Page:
GreenBits is secured via a PIN which you create during setup. If you fail to enter the PIN correctly three times, your wallet's decryption key will be destroyed. After that, the only way to recover your BTC is by re-entering the 24-word mnemonic.
This makes for a very secure wallet, although the setup process might be a little intimidating for newer users who only hold a small amount of Bitcoin. The good news is that once you have secured your wallet, the interface is very easy to navigate. BTC can be sent by entering an address or scanning a QR code.
With BTC transaction fees skyrocketing at present, users may also be concerned that there's no built-in feature to manage these either. Bitcoin Wallet simply informs you what the transaction fee will be.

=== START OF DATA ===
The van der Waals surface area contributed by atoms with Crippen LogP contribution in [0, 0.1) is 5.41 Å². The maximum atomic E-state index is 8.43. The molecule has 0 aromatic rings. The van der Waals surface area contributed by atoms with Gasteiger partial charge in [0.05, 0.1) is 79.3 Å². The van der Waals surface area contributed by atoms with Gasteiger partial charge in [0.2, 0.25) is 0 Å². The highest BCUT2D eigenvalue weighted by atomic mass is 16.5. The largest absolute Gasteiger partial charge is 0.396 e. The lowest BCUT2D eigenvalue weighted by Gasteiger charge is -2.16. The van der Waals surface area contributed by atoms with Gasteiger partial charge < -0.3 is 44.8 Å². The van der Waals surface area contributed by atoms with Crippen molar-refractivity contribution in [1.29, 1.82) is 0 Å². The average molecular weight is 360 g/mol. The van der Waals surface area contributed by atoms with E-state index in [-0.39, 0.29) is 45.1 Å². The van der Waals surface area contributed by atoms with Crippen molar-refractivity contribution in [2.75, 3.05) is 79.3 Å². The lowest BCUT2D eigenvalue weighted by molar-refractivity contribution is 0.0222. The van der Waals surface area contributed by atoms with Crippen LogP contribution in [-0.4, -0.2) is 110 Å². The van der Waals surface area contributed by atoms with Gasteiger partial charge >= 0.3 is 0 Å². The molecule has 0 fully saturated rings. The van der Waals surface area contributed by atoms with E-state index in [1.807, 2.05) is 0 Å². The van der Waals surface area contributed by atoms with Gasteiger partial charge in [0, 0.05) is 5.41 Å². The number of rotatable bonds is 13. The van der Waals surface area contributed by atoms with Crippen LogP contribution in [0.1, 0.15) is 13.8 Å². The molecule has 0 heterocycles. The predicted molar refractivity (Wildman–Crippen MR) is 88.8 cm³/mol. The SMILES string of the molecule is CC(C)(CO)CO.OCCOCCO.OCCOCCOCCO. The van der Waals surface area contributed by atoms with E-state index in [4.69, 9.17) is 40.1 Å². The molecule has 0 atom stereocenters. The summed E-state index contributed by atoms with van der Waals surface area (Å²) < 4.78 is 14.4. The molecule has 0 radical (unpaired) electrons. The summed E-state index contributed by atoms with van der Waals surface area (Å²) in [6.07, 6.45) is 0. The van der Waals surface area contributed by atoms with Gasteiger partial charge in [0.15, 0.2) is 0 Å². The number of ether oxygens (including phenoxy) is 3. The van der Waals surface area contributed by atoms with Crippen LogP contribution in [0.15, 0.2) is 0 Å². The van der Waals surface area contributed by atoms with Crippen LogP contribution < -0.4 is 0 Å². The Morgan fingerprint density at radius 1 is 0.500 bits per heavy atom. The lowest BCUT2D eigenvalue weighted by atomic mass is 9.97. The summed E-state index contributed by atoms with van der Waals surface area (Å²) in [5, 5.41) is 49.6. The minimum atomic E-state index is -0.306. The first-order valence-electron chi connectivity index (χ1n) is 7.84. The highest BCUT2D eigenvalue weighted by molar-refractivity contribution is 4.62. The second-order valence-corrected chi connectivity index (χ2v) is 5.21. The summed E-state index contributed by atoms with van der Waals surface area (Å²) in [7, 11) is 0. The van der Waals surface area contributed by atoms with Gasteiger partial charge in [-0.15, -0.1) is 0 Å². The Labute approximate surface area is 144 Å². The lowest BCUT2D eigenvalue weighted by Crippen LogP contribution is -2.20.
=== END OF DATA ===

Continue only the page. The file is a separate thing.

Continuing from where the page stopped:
The developer of the free and open source Bitcoin Wallet claims that its Android app is the oldest in existence, and that it's one of the easiest ways to get started with Bitcoin.
Unlike other wallets which require you to set up a PIN or write down a seed, you can use Bitcoin Wallet immediately after installation. The interface couldn't be any clearer – simply click 'Send' or 'Receive' to manage your BTC. There's even a handy address book to keep track of your favorite payment destinations. Your current balance is displayed in mBtc (millibitcoin) by default, as well as your local fiat currency, but you can change this in the app’s settings.
This extra simplicity comes at the price of security, however: anyone with access to your device could open the app and steal your Bitcoins. Your private keys, which are used to send payments, are stored securely on your Android device, but there doesn't seem to be an easy way to recover your BTC if anything happens to the device itself.
The app does, however, support 'sweeping' of paper wallets – in other words, scanning the private key of a Bitcoin paper wallet to empty it and add the BTC balance to the wallet app.